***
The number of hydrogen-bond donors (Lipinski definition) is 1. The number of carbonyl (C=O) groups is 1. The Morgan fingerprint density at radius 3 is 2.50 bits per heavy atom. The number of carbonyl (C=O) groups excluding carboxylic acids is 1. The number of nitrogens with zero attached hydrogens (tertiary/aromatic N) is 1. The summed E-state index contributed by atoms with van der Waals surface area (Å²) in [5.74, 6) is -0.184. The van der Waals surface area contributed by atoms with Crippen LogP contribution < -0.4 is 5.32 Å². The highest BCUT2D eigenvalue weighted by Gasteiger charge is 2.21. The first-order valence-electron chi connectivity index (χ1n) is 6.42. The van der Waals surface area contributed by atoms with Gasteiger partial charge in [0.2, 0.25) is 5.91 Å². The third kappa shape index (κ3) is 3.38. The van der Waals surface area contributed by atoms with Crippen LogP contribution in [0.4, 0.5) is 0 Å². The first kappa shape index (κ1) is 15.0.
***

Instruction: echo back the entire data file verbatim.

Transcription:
The number of hydrogen-bond donors (Lipinski definition) is 1. The number of carbonyl (C=O) groups is 1. The Morgan fingerprint density at radius 3 is 2.50 bits per heavy atom. The number of carbonyl (C=O) groups excluding carboxylic acids is 1. The number of nitrogens with zero attached hydrogens (tertiary/aromatic N) is 1. The summed E-state index contributed by atoms with van der Waals surface area (Å²) in [5.74, 6) is -0.184. The van der Waals surface area contributed by atoms with Crippen LogP contribution < -0.4 is 5.32 Å². The highest BCUT2D eigenvalue weighted by Gasteiger charge is 2.21. The first-order valence-electron chi connectivity index (χ1n) is 6.42. The van der Waals surface area contributed by atoms with Gasteiger partial charge in [0.2, 0.25) is 5.91 Å². The third kappa shape index (κ3) is 3.38. The van der Waals surface area contributed by atoms with Crippen LogP contribution in [0.4, 0.5) is 0 Å². The first kappa shape index (κ1) is 15.0.